NCC thanks its water health consultant, RAPPEL, as well as its financial partners in this project: the Fondation de la faune du Québec and its financial partner the Ministère de l’Environnement, de la Lutte contre les changements climatiques de la Faune et des Parcs, the Kenauk Institute and individual donors. A special thank you to our volunteers for their help and contagious positive energy.


“These first two seasons of efforts to control Eurasian milfoil have been a success. The team hopes that in a few years’ time, the population of this invasive plant will be sufficiently reduced to ensure the lake’s health. My colleagues will be carrying out similar projects in the future. This first successful initiative was a lot of hard work, but the results are very encouraging!” – Annie Morrisseau, Project Manager, Nature Conservancy of Canada



The Nature Conservancy of Canada (NCC) is the country’s unifying force for nature. We seek solutions to the twin crises of rapid biodiversity loss and climate change through large-scale, permanent land conservation. As a trusted partner, we work with people, communities, businesses and government to protect and care for our most important natural areas. Since 1962, we have brought Canadians together to conserve and restore more than 15 million hectares, including more than 55,000 hectares in Quebec. NCC is a registered charity. With nature, we build a thriving world. To learn more, visit natureconservancy.ca.  

The Kenauk Institute is a charitable organization and the long-term custodian of the Kenauk property in Montebello, Quebec, Canada. The mission of The Kenauk Institute is to support, coordinate and supervise scientific research on the property and it’s surrounding area and to promote environmental education. Kenauk is an ideal location for our organization because of its extensive size, its uniqueness as a pristine watershed and as a wildlife corridor. The abundance and diversity of flora and fauna in combination with the properties unique history provides endless possibilities for research, education, and conservation.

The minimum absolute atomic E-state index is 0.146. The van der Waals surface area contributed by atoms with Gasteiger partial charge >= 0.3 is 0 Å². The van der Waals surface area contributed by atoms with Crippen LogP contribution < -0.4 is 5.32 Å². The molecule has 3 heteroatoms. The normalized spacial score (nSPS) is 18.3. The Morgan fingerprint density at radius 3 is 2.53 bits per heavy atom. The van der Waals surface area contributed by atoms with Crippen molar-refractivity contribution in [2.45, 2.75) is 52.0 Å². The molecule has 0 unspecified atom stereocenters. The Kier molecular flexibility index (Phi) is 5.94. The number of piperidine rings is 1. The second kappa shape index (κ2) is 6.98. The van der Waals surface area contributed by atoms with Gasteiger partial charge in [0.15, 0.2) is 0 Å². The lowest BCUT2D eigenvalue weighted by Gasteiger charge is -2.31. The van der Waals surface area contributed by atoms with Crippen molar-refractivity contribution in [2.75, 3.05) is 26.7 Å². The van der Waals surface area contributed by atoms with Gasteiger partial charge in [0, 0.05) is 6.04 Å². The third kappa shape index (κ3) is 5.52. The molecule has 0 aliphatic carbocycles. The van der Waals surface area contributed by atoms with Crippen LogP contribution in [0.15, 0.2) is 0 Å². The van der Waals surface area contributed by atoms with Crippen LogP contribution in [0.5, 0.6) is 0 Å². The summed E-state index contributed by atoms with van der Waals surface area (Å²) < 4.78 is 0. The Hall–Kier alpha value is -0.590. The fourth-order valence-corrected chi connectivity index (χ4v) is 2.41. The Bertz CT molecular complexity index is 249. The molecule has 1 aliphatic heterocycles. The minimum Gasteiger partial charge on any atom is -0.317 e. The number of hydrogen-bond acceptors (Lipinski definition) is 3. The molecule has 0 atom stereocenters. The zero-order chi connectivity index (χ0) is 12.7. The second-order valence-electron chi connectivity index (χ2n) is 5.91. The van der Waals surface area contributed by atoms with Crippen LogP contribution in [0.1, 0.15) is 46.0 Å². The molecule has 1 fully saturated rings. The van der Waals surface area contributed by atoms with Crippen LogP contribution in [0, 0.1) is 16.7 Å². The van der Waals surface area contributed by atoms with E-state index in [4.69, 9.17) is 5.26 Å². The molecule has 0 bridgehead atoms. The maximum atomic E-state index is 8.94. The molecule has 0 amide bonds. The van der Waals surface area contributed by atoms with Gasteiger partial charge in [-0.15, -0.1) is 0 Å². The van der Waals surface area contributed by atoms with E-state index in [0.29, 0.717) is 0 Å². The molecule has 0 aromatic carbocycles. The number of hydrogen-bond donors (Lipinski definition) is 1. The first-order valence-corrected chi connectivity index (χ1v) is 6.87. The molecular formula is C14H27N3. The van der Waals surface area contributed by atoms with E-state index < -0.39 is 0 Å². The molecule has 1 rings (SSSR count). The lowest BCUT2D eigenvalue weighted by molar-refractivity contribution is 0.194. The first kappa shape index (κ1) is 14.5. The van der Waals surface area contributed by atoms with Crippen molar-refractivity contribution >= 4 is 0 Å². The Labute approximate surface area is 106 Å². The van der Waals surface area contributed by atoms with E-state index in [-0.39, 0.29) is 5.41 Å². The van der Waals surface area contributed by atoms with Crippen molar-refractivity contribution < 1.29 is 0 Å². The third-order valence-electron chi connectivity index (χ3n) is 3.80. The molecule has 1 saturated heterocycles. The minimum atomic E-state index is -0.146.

RAPPEL (Regroupement des associations pour la protection de l’environnement des lacs et des bassins versants) was created in 1997 by lake associations who wanted to come together to better protect their respective bodies of water. Now in the legal form of a non-profit solidarity cooperative democratically managed by its members, the RAPPEL is carried by 350 members, including more than 160 associations and about forty municipalities, distributed in 11 administrative regions of Quebec. At the heart of the cooperative is a multidisciplinary professional team made up of specialists in biology, engineering, geomorphology, geography, and ecology technicians. The expertise of the staff aims to support the daily work of the volunteers of the associations and other actors in the protection of water. Part of its team specializes in studies and work relating to the prevention and control of invasive exotic species found in lakes and their surroundings. Among other things, RAPPEL has worked on the control of Japanese knotweed, common reed and Eurasian milfoil. For example, since 2014, the cooperative has installed burlap to control milfoil in nearly fifteen lakes and has installed more than 400,000 m² of burlap, thus becoming a reference in Quebec with regards to the control of this species.

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Ania Wurster